12.17.2014 Americana take two

I got an email from Ebenezer asking to see yesterday’s image in color.  So I processed another file, but one in landscape format.  I’ll leave it to anyone who wishes to share a preference as to which is preferable.  Since I created both, I like each for different reasons.Market-Hill-Barn-3-121514-700WebAnd, as I am such a helpful guy, here is yesterday’s post so you don’t have to go back and forth.

Market-Hill-Barn-2-121514-700WebSome people feel that the way one chooses which images should be in black and white depends on the quality of the color.  Poor color?  Convert.  Sometimes that works.  Sometimes it works either way.  My feeling is that the choice should be made based on what the image has to offer and says to the viewer.  There was a time when the only choice was black and white.  Modern cameras give us the flexibility to have both available in the same image.  It’s nice to have options.

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About Steve Gingold

I am a Nature Photographer with interests in all things related. Water, flowers, insects and fungi are my main interests but I am happy to photograph wildlife and landscapes and all other of Nature's subjects.
This entry was posted in Black and White, Intimate Landscape, Landscape, Western Massachusetts and tagged , , , , , , , , , , , . Bookmark the permalink.

19 Responses to 12.17.2014 Americana take two

  1. Jim in IA says:

    I choose the top one in color and landscape. The shrubs are whole. More of the building shows. I like old buildings.

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  2. Just Rod says:

    I think they are both fine images. I tend to the warmer subjects so the top one appeals to me more. But as an artistic study the second is possibly a head above.
    Great to be able to compare.

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    • When I first looked at this from a closer vantage point than a street drive by, I felt that monochrome would be a nice way to deal with the weathered boards of the barn. So that was my first response. But the more I worked there, the more the color seemed more appealing. I appreciate these comments expressing the reasoning behind the choices. Thanks, Rod.

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  3. I find the pale tones of the top one contribute to the feeling of age.

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    • When I posted this comparison and request for opinions, I fully expected you to prefer the color based on previous comments, Steve. But I do agree with your reasoning….the faded color of the flag is in full keeping with the weathered boards and wheel and the broken window.

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  4. Lottie Nevin says:

    That’s interesting….yesterday I was thinking to myself ‘I’m glad that Monsieur Gingold has developed this as a black and white image, the colour would be SO disappointing……’ and now, (call me ‘change yer mind Charlie’ ) I’m finding myself swooning over the colour one – You are going to think me most fickle but, I’m going to put my hand up and say I like the colour one best and the reason is that the tones are beautifully muted and it feels ‘old’ – antiquated is probably the grown-up way to describe it.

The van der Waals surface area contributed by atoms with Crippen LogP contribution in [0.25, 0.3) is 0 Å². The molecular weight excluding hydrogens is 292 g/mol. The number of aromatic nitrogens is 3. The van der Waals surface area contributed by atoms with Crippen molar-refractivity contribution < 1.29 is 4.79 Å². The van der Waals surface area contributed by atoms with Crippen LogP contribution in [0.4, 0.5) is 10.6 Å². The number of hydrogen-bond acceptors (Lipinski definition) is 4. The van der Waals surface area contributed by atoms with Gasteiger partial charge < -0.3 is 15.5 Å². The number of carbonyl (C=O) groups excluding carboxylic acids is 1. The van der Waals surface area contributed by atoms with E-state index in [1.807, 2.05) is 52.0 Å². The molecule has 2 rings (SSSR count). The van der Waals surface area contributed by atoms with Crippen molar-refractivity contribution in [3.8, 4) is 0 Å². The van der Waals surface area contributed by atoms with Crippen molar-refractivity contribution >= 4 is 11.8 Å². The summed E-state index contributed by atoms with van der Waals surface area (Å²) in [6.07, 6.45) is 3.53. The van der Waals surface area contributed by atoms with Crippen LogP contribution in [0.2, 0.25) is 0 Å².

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  5. It is sort of a toss up. Lottie made a good point for the color. I still lean toward the monochrome for the dramatic effect. Gorgeous pic either way..

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  6. I really like the one with color … the b/w lacks interest … but the color has lots of texture to my eye … even the wheel itself pops a bit more. Definitely the color … most definitely. Thanks for investing the time in both. D

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    • For me, the black and white is more about shapes and contrasts which is generally one reason to eliminate the distraction of color. The color image is a story teller. One thing I am disappointed in with the monochrome is the way the broken glass becomes lost in the shadows….of course a simple reprocessing could solve that. It stands out much better in color. And as mentioned by others, the faded colors give a much better sense of age.

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  7. shoreacres says:

    I’m still sticking with the black and white. I like the vertical composition better, and I feel as though the flag as the focus of the photo gets lost in the color version. Somehow, the color version seems more monochromatic to me than the black and white. And, the b&w seems to fit in the tradition of Dorothea Lange’s FSA photos.

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    • In processing the black and white image, I selected the flag for improving contrast and brightened it up a bit as well. I did the same for the wheel. In addition to it being more about the shapes, I wanted to stress those two features although I may have been a bit overly dramatic in my rendering.
      For the color version, I did not do much editing at all. It seemed pretty much as I wanted without much contrast.

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  8. The composition of the black and white is great, but it really creeps me out for some reason. It strike as more desolate than the color version, where I find myself saying with a giggle, “Nice patina!”

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